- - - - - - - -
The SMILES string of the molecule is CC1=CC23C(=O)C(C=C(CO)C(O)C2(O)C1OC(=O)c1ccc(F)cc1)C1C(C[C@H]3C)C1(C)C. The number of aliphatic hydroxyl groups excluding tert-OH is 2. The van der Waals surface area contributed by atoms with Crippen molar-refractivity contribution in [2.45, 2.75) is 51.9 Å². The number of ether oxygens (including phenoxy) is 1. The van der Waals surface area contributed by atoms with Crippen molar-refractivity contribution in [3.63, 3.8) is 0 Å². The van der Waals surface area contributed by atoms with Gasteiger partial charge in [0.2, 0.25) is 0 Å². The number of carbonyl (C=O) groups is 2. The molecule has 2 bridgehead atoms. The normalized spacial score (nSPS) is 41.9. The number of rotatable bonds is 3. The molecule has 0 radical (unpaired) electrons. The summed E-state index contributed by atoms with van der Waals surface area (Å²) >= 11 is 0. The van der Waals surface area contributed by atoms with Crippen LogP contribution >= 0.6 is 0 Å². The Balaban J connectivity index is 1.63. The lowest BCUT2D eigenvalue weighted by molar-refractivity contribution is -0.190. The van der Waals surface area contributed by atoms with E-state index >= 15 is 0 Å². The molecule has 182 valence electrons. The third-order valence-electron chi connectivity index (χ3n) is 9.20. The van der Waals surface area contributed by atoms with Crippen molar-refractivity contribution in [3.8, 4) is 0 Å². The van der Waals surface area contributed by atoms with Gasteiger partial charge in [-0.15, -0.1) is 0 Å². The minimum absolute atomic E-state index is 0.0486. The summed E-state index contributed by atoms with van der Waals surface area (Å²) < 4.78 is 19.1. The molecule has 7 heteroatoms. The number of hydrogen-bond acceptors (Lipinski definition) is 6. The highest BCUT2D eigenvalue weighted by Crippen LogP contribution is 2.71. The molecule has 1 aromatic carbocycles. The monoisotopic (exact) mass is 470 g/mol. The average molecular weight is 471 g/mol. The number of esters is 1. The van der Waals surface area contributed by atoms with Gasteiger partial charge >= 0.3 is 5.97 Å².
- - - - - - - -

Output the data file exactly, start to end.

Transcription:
The SMILES string of the molecule is CC1=CC23C(=O)C(C=C(CO)C(O)C2(O)C1OC(=O)c1ccc(F)cc1)C1C(C[C@H]3C)C1(C)C. The number of aliphatic hydroxyl groups excluding tert-OH is 2. The van der Waals surface area contributed by atoms with Crippen molar-refractivity contribution in [2.45, 2.75) is 51.9 Å². The number of ether oxygens (including phenoxy) is 1. The van der Waals surface area contributed by atoms with Crippen molar-refractivity contribution in [3.63, 3.8) is 0 Å². The van der Waals surface area contributed by atoms with Gasteiger partial charge in [0.2, 0.25) is 0 Å². The number of carbonyl (C=O) groups is 2. The molecule has 2 bridgehead atoms. The normalized spacial score (nSPS) is 41.9. The number of rotatable bonds is 3. The molecule has 0 radical (unpaired) electrons. The summed E-state index contributed by atoms with van der Waals surface area (Å²) >= 11 is 0. The van der Waals surface area contributed by atoms with Crippen LogP contribution >= 0.6 is 0 Å². The Balaban J connectivity index is 1.63. The lowest BCUT2D eigenvalue weighted by molar-refractivity contribution is -0.190. The van der Waals surface area contributed by atoms with E-state index >= 15 is 0 Å². The molecule has 182 valence electrons. The third-order valence-electron chi connectivity index (χ3n) is 9.20. The van der Waals surface area contributed by atoms with Crippen molar-refractivity contribution in [3.8, 4) is 0 Å². The van der Waals surface area contributed by atoms with Gasteiger partial charge in [-0.15, -0.1) is 0 Å². The minimum absolute atomic E-state index is 0.0486. The summed E-state index contributed by atoms with van der Waals surface area (Å²) < 4.78 is 19.1. The molecule has 7 heteroatoms. The number of hydrogen-bond acceptors (Lipinski definition) is 6. The highest BCUT2D eigenvalue weighted by Crippen LogP contribution is 2.71. The molecule has 1 aromatic carbocycles. The monoisotopic (exact) mass is 470 g/mol. The average molecular weight is 471 g/mol. The number of esters is 1. The van der Waals surface area contributed by atoms with Gasteiger partial charge >= 0.3 is 5.97 Å².